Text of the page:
“It’s ego/fear combo, because yes, getting in front of people and admitting some of your mistakes and issues takes a huge amount of courage and balls, for the lack of a better term.”

“Vulnerability is a hard, hard lesson for a lot of people. They shy away from being vulnerable as much and as far as they possibly can. So to me, that’s one of the most masterful qualities one can attain is that vulnerability, and being open and transparent.”

“But I also think most … Not most, a lot of people are so, so hung up on spotlight that they forget about impact. And I always say it should be backwards. It’s not about spotlight; it’s about impact.”

Because here's the reality of things, and that's for any young entrepreneurs, creators, hustlers out there: if you create enough impact, you will get your spotlight. I guarantee you. You will have your thousand true fans and people who will believe and stand behind you, no matter what.

“But if you start doing it the other way around, where you’re just so worried about spotlight, you will have an inauthentic audience that will never support you, that will never propel you to the destination you want to be.”

“Segment 4(Length :03:00) – Hustler Thought of the Day:

Stop preparing. Start doing. – Olenka Cullinan


Olenka Cullinan – Founder of Rising Tycoons and #iStartFirst, Author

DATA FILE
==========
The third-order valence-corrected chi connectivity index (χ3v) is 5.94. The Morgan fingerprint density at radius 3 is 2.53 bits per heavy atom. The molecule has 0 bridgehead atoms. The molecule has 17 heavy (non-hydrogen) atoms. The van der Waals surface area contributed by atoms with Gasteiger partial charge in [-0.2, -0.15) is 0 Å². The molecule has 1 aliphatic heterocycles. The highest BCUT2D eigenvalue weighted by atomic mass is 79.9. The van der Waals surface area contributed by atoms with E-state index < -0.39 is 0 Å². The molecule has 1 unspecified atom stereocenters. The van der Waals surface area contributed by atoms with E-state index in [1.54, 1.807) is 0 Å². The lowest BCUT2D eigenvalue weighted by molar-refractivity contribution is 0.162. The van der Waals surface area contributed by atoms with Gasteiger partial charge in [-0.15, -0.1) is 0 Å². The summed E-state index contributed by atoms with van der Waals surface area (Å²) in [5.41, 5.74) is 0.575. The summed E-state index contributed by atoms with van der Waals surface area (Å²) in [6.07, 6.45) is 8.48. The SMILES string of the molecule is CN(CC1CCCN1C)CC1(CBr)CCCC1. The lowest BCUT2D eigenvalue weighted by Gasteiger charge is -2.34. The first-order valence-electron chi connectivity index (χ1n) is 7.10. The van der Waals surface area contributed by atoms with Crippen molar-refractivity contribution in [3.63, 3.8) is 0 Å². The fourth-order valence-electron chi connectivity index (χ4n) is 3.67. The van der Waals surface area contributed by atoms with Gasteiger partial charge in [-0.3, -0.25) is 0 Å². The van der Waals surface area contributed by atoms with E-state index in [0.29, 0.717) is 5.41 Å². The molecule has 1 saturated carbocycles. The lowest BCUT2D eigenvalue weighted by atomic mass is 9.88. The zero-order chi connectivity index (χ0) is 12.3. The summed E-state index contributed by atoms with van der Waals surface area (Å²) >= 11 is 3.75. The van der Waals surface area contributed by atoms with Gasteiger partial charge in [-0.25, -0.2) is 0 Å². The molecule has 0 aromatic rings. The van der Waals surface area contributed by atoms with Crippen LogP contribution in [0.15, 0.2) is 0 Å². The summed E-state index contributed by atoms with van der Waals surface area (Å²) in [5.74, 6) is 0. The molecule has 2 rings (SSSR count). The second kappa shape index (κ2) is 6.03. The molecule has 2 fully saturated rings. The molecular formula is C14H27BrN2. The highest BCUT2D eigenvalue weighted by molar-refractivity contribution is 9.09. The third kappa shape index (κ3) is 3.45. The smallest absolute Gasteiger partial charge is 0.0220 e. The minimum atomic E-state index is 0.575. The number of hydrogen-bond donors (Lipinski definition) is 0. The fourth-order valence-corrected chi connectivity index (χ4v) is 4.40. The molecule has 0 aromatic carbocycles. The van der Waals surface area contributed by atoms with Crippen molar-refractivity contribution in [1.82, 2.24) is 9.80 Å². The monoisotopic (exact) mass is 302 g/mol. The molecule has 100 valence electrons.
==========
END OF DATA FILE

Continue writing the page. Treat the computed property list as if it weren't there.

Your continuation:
Olenka has developed a “Backbone of Success”™ method that helps leaders to up-level their business and mindset. With Rising Tycoons, she helps teens become successful in school, life and the world combining leadership, entrepreneurship and personal development. Turning teens into mindful tycoons.

Having been trained by the top achievers such as John Maxwell, and Darren Hardy, Olenka strongly believes that the pursuit of success with happiness is what creates goals, vision, and destination for the teens.

Her work as a startup venture mentor nationwide, combined with humor and personal experiences led to her two TEDx talks, Phoenix Business Journal 40Under40, global exposure and made her into one of the nation’s premier consultants.

Having moved to the US with $450 in her pocket, Olenka has lived through about every “I-can-never-be-successful-because” excuse a human can make.

She teaches youth and adult influencers to stop preparing for the perfect moment and start doing instead.
Olenka has co-authored a best-selling book, Passionistas: Tips, Tales and Tweetables From Women Pursuing Their Dreams with incredible #girlbosses, including CEO’s, founders, influencers, entertainment giants, and more sharing their authentic stories.
Check out Olenka’s site HERE |  Social for Olenka: Instagram | Twitter

Episode Sponsored by:



Matt Gottesman

Matt Gottesman is a global digital strategist and technology advisor, creator and editor-in-chief of Hustle & Deal Flow™ - an online magazine dedicated to the world's entrepreneurs, creators and makers, a Social Media Influencer and a consultant on New Media and go-to-market strategies for investments in digital marketing, technology, websites, mobile applications, eCommerce, social media and content.